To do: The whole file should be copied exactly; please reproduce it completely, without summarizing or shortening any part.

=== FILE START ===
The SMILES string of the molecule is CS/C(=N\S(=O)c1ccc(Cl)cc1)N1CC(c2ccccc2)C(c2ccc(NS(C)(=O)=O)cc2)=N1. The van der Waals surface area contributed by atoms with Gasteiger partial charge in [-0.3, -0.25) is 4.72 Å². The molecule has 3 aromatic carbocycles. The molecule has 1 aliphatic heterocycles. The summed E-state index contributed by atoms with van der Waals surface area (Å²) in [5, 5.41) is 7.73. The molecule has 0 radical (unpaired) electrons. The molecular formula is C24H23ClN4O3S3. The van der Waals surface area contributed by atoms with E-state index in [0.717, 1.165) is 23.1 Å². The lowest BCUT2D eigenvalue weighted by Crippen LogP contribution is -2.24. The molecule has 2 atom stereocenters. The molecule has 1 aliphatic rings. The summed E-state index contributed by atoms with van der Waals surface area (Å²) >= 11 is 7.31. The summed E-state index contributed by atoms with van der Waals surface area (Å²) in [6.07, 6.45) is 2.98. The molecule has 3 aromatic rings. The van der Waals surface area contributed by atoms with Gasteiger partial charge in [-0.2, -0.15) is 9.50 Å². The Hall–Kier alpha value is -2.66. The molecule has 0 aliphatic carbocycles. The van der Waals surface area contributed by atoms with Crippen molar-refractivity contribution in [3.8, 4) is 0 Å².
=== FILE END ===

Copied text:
The SMILES string of the molecule is CS/C(=N\S(=O)c1ccc(Cl)cc1)N1CC(c2ccccc2)C(c2ccc(NS(C)(=O)=O)cc2)=N1. The van der Waals surface area contributed by atoms with Gasteiger partial charge in [-0.3, -0.25) is 4.72 Å². The molecule has 3 aromatic carbocycles. The molecule has 1 aliphatic heterocycles. The summed E-state index contributed by atoms with van der Waals surface area (Å²) in [5, 5.41) is 7.73. The molecule has 0 radical (unpaired) electrons. The molecular formula is C24H23ClN4O3S3. The van der Waals surface area contributed by atoms with E-state index in [0.717, 1.165) is 23.1 Å². The lowest BCUT2D eigenvalue weighted by Crippen LogP contribution is -2.24. The molecule has 2 atom stereocenters. The molecule has 1 aliphatic rings. The summed E-state index contributed by atoms with van der Waals surface area (Å²) >= 11 is 7.31. The summed E-state index contributed by atoms with van der Waals surface area (Å²) in [6.07, 6.45) is 2.98. The molecule has 3 aromatic rings. The van der Waals surface area contributed by atoms with Gasteiger partial charge in [-0.2, -0.15) is 9.50 Å². The Hall–Kier alpha value is -2.66. The molecule has 0 aliphatic carbocycles. The van der Waals surface area contributed by atoms with Crippen molar-refractivity contribution in [3.8, 4) is 0 Å².